The last ride.


On Saturday, we had untitleddog put down. He turned 9 last May, and has been plaqued with health problems. I’m not going to run down the list of reasons we had to do this. I feel like I’m trying to justify our decision, and at times, I’m not completely sure we did the right thing. Some days, he was fine. Other times, he’d puke up every drop of water he drank. He’d pee on the floor. His back was so sore, he couldn’t climb stairs properly. But yet, I’m not sure we did the right thing.

He hopped into the car so willingly┬ on his last morning, excited to be going┬ for a ride. untitledhusband rolled the windows down and let him get his sniffs of the humid summer air,┬ which smelled of grass clippings and sunshine.┬ untitledhusband gave him a chocolate chip cookie,┬ and told him we loved him, that he was a good dog. Then he┬ carried him┬ in to the vet’s office, set him on a steel table, and held him as┬ he got┬ his last shot.┬ He was always good about getting shots — he never whimpered or pulled back. He just took them.┬ It┬ lasted about 10 seconds,┬ and untitledhusband held him┬ to his chest as┬ untitledog’s breath left his body.┬ When he returned home, I could tell by┬ untitledhusband’s face that┬ he would carry that moment with him forever. ┬

untitleddog’s fur was like warm velvet. I called him “an┬ electric blanket on legs.” There was nothing better than having him at your ankles in bed on a cold night. He used to put his Kong (the only dog toy he couldn’t destroy) between his front paws and drag it around the yard┬ in┬ a backwards motion that looked like humping. He ate tampons whenever he could score them. He would chase a plastic ball around the yard like a seal in the circus, leaping at it and sending it skyward with his long nose. He once escaped from a plastic dog kennel, using his teeth to tear through the hard plastic. The caper resulted in an abscessed tooth, which required an expensive extraction. I held him like a baby every night when untitledhusband and I were separated, for at the time,┬ I thought I’d never have a baby of my own.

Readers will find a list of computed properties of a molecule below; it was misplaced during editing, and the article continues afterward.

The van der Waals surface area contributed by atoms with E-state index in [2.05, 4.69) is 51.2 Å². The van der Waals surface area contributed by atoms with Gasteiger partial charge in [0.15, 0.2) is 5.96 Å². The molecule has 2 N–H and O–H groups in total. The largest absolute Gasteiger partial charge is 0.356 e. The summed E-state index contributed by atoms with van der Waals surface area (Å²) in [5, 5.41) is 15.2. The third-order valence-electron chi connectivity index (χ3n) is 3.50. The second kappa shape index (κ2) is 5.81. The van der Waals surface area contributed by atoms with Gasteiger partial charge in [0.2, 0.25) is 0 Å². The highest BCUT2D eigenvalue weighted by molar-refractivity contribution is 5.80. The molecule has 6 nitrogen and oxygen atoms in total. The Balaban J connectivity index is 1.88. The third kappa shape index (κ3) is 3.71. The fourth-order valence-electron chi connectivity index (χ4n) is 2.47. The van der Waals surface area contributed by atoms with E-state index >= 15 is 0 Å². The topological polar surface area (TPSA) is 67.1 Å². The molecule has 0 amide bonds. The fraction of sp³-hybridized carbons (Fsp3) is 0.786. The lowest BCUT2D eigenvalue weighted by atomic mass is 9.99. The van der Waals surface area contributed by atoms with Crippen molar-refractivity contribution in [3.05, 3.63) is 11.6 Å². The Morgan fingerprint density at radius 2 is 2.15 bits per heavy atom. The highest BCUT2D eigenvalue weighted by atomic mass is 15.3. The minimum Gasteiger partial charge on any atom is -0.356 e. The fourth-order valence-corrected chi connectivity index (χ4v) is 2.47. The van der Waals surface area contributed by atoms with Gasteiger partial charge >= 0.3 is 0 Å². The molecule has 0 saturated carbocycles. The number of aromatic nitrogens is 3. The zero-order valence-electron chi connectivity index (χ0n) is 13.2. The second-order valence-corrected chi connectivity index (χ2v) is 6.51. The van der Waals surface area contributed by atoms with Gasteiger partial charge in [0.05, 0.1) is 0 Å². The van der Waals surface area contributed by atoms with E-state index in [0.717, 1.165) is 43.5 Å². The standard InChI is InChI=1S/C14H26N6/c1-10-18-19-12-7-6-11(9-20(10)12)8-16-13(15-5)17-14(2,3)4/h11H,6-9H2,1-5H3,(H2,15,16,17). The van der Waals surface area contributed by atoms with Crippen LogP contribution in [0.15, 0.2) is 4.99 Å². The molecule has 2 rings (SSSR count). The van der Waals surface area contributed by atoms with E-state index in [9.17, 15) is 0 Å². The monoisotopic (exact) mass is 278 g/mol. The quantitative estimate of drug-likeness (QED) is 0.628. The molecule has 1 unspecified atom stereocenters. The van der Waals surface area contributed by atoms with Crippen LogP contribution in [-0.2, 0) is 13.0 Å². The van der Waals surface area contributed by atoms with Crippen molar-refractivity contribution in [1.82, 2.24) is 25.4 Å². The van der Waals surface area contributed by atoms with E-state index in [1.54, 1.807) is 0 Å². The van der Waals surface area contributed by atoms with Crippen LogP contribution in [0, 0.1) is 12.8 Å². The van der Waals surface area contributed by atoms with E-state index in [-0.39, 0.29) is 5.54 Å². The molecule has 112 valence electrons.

A year later, when we brought untitledson home from the hospital, untitleddog sniffed him up and down and declared him good.┬ If he was jealous, he did not show it.┬ Throughout the ear pulling and smothering and hugs, he was always a gentleman. Or dog. A gentledog. In the last few months, he’d taken to sleeping in untitledson’s toddler bed — perhaps because it was easy to get in to. It made me sad to think that untitledson would not grow up with him around.┬

I┬ sit here crying, for I’m not sure we did right by him. And now, it doesn’t matter what I think.┬ It’s done. I hope I can quit crying about this at some point. Cry headaches are such a bitch.┬ Wherever his little soul is, I hope he understands why we did what we did. I hope he knows how┬ empty┬ the house feels, and how sad I get when I see his Milk Bones in the pantry. As we told untitledson, he’s in heaven right now. His body no longer worked. The good part is that his back is no longer sore, and he never throws up anymore. The bad part is that he can’t ever come home.┬ ┬ ┬

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